If there are weaknesses in the Netherlands' line-up they are surely not in attack, while their midfield has several offensive options too. That said, both Italy and France did boss the game for periods in their respective defeats, a hopeful sign for the Spanish's possession-based system. In defence too, I don't rate the Dutch as highly as say the Croatians or Swedes, but the results thus far speak for themselves.

The Dutch themselves have been surprised how the overly defensive Oranje seen in the qualifiers has suddenly metamorphosed into the all guns blazing eleven who have taken EURO 2008 by storm.

"We are still trying to get our heads round this," Ruud Van Nistelrooy admitted. "We couldn't expect this as we didn't have the best of form before the tournament started. Now it seems everything is falling into place."

  • WAKEY-WAKEY If any Spain fans were wondering why they had not seen anything of Real Mallorca forward Daniel Guïza so far, perhaps it is because he has admitted Luis Aragones' pre-match briefings when he was in charge at Mallorca sent him to sleep. "It's happened twice," he admitted, "but with Aragones it was when I was exhausted. The screen of the television was really small; I could barely see anything and I dropped off. Not once, but twice."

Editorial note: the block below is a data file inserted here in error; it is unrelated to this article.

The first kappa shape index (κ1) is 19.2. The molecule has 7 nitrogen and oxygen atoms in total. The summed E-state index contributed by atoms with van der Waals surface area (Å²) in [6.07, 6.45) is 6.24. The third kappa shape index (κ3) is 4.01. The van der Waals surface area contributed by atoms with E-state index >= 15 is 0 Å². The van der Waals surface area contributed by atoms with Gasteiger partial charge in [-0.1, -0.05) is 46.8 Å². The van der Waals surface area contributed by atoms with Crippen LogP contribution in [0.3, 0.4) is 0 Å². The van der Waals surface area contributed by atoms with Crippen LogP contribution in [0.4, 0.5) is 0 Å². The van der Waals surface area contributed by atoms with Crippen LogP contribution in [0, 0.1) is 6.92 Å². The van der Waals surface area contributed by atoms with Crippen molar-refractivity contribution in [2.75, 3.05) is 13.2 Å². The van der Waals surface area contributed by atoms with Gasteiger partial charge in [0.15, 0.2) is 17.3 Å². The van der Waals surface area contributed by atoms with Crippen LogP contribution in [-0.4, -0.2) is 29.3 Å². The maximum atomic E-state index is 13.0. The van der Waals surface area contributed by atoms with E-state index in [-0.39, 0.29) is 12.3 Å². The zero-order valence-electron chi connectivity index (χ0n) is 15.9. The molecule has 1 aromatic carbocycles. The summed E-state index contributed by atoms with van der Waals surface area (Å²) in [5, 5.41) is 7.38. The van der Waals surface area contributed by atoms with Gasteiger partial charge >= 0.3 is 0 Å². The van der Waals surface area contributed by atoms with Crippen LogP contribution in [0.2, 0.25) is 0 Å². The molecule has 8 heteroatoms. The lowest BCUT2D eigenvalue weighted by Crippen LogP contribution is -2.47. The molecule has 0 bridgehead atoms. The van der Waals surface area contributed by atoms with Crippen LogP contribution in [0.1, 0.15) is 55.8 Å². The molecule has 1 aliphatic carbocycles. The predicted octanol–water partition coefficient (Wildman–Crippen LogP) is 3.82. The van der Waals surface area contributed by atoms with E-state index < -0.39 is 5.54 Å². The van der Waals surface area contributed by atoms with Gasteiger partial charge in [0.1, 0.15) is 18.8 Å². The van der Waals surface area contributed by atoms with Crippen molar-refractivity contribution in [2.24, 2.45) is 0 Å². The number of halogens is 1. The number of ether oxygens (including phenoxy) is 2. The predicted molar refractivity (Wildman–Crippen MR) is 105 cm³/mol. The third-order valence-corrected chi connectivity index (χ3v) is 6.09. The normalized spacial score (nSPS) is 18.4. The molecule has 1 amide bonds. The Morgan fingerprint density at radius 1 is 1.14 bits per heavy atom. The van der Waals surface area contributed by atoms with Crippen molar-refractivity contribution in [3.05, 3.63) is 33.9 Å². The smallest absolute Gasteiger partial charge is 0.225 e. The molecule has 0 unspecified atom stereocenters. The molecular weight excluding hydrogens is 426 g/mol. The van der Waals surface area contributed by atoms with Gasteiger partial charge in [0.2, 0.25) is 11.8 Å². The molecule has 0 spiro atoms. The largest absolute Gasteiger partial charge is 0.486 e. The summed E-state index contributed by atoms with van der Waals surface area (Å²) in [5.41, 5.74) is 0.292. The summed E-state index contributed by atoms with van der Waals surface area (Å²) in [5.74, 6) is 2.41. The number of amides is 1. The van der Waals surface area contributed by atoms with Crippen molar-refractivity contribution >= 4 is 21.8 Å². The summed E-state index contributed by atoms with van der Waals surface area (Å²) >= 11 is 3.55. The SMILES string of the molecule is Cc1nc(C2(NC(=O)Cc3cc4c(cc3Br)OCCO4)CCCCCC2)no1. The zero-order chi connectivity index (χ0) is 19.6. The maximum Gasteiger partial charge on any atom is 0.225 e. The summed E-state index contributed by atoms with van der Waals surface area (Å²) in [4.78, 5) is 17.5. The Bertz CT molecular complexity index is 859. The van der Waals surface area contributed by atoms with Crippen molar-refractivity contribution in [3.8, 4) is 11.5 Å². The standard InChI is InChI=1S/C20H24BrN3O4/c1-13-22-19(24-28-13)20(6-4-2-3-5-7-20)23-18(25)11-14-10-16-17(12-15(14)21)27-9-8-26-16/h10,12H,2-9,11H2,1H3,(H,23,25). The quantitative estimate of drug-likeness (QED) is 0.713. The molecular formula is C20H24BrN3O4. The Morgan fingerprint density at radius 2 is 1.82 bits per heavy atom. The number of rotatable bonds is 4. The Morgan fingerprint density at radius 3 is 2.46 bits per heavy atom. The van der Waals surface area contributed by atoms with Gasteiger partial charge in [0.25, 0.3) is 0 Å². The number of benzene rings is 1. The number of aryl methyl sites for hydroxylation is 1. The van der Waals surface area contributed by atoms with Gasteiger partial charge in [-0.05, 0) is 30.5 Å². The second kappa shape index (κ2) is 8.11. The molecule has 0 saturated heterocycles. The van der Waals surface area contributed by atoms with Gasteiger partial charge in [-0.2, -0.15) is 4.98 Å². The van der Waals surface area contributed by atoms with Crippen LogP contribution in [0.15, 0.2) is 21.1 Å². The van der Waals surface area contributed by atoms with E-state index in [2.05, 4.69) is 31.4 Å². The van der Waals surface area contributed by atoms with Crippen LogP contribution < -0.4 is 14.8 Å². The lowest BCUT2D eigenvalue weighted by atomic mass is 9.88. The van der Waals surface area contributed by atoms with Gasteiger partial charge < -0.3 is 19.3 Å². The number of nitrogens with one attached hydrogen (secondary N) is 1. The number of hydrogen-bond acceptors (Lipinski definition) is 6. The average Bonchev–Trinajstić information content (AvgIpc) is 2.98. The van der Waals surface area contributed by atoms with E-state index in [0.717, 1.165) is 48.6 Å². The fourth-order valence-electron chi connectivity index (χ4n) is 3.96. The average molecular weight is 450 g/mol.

• LUCKY LUKA From what we have seen so far, who will become the star of the tournament? Cristiano Ronaldo, after his match-winning moments against the Czech Republic, will be many peoples’ choice. Or how about David Villa, author of that deliciously skilful hat-trick against Russia? Or maybe Lukas Podolski, the competition’s ‘top gun’ so far. None of these, according to Croatia coach Slaven Bilic, who says the star of Euro 2008 can be Luka Modric. And one of his players to boot, fancy that!